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ERIC Number: ED548915
Record Type: Non-Journal
Publication Date: 2013
Pages: 170
Abstractor: As Provided
Reference Count: N/A
ISBN: 978-1-2677-4213-1
Law Students' Attitudes toward and Preparedness for Mentally Ill Clients
Doherty, Lisa-Marie
ProQuest LLC, Psy.D. Dissertation, Regent University
Currently in the United States, there are far more mentally ill individuals in jails and prisons than in mental hospitals or other treatment facilities. Stigma toward this population presents as a major barrier to eradicating this indictment, yet research has shown that education can help to reduce stigma and, in turn, possibly decreasing the criminalization of the mentally ill. However, attorneys, in particular, are left vulnerable to developing stigmas, as law schools do not adequately prepare them for work with mentally ill clients. Therefore, in order to promote law school reform, this study examined law students' and practicing attorneys' attitudes toward the mentally ill and law students' perceived level of preparedness in working with mentally ill clients. The findings from the study provide empirical support for differences in attitudes toward adults with mental illness between law students and non-law students and between law professionals and non-law professionals, with those involved in and training to be involved in the justice system maintaining more negative attitudes than comparison samples. Moreover, type of law practiced was found to hold a significant main effect among the law professionals sample, with those involved in criminal law presenting with the most favorable attitudes; and gender was found to hold a significant main effect among the law students sample, with females maintaining more positive attitudes than their male counterparts. Lastly, although law students presented as equally prepared to manage a case involving a mentally ill client as a case involving a non-mentally ill client, the number of years spent in law school was negatively related to perceived level of preparedness. [The dissertation citations contained here are published with the permission of ProQuest LLC. Further reproduction is prohibited without permission. Copies of dissertations may be obtained by Telephone (800) 1-800-521-0600. Web page:]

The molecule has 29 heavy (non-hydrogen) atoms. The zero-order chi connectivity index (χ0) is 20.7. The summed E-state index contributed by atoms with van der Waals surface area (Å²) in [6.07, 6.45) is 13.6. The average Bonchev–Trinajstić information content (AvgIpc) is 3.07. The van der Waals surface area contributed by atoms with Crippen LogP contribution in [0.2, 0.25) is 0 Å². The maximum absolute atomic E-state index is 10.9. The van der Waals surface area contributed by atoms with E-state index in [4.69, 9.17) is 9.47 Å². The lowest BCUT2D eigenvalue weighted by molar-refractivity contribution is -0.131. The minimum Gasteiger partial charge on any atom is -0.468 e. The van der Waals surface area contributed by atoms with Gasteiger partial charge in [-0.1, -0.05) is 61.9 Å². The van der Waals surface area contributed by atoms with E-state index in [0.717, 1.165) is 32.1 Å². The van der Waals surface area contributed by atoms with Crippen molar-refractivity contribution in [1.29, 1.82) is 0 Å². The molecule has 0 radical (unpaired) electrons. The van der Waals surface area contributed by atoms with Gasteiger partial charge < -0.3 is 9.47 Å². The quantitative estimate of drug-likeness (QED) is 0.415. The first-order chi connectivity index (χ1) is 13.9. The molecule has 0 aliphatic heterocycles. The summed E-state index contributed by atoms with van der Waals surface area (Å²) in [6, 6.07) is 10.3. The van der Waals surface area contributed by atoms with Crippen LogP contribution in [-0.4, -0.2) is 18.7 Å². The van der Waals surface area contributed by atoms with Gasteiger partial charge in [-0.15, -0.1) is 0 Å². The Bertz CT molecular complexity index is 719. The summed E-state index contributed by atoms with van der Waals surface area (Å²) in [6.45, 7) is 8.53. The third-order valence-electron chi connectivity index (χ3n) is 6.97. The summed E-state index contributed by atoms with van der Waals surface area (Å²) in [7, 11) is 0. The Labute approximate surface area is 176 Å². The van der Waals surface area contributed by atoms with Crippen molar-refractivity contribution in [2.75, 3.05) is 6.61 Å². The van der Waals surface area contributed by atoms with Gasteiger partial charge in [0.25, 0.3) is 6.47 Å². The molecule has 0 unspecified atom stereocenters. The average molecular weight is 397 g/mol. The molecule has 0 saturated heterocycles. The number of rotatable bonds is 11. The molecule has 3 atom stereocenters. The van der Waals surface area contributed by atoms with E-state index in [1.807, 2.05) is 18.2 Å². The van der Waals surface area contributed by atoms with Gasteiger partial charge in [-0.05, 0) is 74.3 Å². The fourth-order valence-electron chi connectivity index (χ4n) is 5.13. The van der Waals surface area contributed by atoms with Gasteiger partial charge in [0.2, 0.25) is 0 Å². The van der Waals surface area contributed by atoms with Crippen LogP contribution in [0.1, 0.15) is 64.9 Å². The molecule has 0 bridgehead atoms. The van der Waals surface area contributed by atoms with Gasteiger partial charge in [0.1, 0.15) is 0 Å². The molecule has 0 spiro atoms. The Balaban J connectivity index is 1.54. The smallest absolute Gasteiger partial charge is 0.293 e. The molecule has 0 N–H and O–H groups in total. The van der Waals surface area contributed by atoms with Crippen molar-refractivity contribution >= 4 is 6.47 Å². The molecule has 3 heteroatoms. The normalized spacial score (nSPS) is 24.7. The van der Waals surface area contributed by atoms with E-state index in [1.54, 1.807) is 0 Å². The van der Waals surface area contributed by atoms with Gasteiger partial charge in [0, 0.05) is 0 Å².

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Publication Type: Dissertations/Theses - Doctoral Dissertations
Education Level: Higher Education; Postsecondary Education
Audience: N/A
Language: English
Sponsor: N/A
Authoring Institution: N/A